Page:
Contemporary Eucharistic incoherence is rooted in the dissociation of the sacrament of the Eucharist from the Christian call to holiness, expressed by living in a state of grace and striving to be “perfect as your Father in heaven is perfect.” The striving will be constant until we die, but the choice for love or anti-love, charity or anti-charity, is the floor for our relationship with God. 

Already in the 1970s and 1980s, many observed the Eucharistic incoherence of frequent Communion and infrequent Confession, the practical universality of reception of the Eucharist and the practical abandonment of the sacrament of Penance. If the pendulum once swung towards scrupulosity, it has long ago swung towards laxity, if not sacrilege. When was the last time anybody was warned against “receiving Communion unworthily” or read St. Paul (1 Corinthians 11:27-31) on the subject?

It is no accident that the two prayers at Mass immediately preceding distribution of Holy Communion are the Agnus Dei (asking for mercy for “the sins of the world”) and Domine non sum dignus (acknowledging my unworthiness to receive him “’under my roof’”). Do they mean anything to us?

The debate over pro-abortion “Catholic” politicians receiving the Eucharist is not a “politicization” of the sacrament nor an attempt to wield Communion in defense of a certain public policy position. It is an effort at internal ecclesial Eucharistic coherence, in which “oneness” with Christ and God clashes with advocacy of a practice Vatican II called an “unspeakable crime” (Gaudium et spes, no. 51). It reaches back to an awareness of the relationship of the Eucharist to following Christ’s teaching ever more fully.

Even with reference to the Eucharist.

When Jesus asked for that, “many of his disciples” chose to refuse and left. While Jesus’ physical hunger relief plan had followers all over the mountainside, his plan for the Bread of Life to be instituted at the Last Supper “sifts” them significantly (see Luke 22:31).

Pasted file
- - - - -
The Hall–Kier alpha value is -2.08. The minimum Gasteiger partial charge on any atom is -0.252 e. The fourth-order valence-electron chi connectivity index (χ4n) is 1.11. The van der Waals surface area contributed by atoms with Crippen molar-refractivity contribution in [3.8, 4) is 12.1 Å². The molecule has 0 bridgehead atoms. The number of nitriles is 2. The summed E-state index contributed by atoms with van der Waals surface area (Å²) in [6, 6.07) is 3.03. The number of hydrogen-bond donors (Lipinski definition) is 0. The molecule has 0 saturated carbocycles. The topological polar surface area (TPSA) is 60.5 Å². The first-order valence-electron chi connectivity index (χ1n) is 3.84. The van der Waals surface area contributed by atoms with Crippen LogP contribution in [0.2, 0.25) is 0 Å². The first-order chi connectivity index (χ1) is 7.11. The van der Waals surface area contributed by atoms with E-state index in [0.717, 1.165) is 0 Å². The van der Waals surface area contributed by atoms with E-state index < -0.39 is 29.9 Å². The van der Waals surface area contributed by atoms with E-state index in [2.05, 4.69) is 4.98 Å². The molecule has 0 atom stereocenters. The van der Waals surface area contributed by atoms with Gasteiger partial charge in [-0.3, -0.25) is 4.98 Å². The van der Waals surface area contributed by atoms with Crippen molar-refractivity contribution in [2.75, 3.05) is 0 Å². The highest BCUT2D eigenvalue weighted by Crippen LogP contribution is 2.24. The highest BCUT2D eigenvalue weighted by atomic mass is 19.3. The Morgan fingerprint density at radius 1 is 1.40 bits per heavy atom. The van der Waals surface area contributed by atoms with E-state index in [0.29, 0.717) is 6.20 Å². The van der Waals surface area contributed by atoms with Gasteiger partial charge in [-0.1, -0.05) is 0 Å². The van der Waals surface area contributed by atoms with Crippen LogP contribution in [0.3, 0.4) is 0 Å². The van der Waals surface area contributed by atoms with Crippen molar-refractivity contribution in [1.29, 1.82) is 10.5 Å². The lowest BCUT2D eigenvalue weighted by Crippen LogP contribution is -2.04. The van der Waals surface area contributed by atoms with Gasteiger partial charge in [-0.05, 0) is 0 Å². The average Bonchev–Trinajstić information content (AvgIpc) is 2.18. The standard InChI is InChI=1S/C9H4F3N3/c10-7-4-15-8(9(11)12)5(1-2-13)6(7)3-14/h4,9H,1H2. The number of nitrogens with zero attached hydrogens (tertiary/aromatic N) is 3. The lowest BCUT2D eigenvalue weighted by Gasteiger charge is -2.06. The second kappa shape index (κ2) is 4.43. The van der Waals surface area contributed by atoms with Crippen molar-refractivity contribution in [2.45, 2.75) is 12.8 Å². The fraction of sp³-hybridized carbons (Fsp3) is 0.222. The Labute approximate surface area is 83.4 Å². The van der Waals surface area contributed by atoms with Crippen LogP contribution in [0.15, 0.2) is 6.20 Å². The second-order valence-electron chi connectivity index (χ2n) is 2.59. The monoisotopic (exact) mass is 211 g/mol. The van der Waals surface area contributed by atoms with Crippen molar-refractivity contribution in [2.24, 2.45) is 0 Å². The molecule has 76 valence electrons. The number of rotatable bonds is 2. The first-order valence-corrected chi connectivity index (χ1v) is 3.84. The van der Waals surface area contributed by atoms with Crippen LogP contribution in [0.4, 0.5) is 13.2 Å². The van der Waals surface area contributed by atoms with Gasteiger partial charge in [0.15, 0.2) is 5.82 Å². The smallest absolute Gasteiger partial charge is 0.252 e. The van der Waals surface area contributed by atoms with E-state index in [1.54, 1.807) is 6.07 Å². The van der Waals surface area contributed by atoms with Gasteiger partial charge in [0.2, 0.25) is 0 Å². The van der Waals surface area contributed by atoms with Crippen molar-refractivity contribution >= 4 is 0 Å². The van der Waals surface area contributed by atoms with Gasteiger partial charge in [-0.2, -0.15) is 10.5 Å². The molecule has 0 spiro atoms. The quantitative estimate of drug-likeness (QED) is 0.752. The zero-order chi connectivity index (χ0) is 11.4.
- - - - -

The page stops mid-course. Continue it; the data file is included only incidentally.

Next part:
It is hard to find an artistic representation of this moment, so I chose the 19th-century French painter James Tissot’s Jésus pleura (“Jesus Wept”). The work actually depicts Jesus weeping over Jerusalem (Luke 19:41-44). The walls of the Holy City are in the background.

Jesus is in the foreground, clearly the most important figure of the painting. His face is almost concealed by his hands (almost as the Host conceals his presence). The crowds swarming all over the hills in Tissot’s depiction of the multiplication of the loaves are now reduced to perhaps nine, none of whom appears particularly enthusiastic about the change in situation and all of whom seem impotent to console Christ. The dark colors of their garments contrast to Jesus, the only figure in pure white, practically like a Host. 

While the episode of Jesus weeping immediately follows his Palm Sunday entrance into Jerusalem and precedes his Passion (Luke­ 19:41-44), I chose it to illustrate today’s Gospel because it exemplifies the indifference to the Eucharist about which so many saints warn. As noted in previous columns, Protestant exegesis has largely turned John 6 on its head, displacing the Eucharist as the “source and summit” of Christian worship and turning it into the Real Absence.

Lax Catholic religious instruction has effected something of the same thing in terms of understanding the Real Presence, even while it seems many “eat the bread and drink the cup without recognizing the body …” (1 Corinthians 11:29). Is there no more appropriate illustration, today as back on that day in ancient Israel when Jesus finished his Eucharistic discourse, than “Jesus wept?”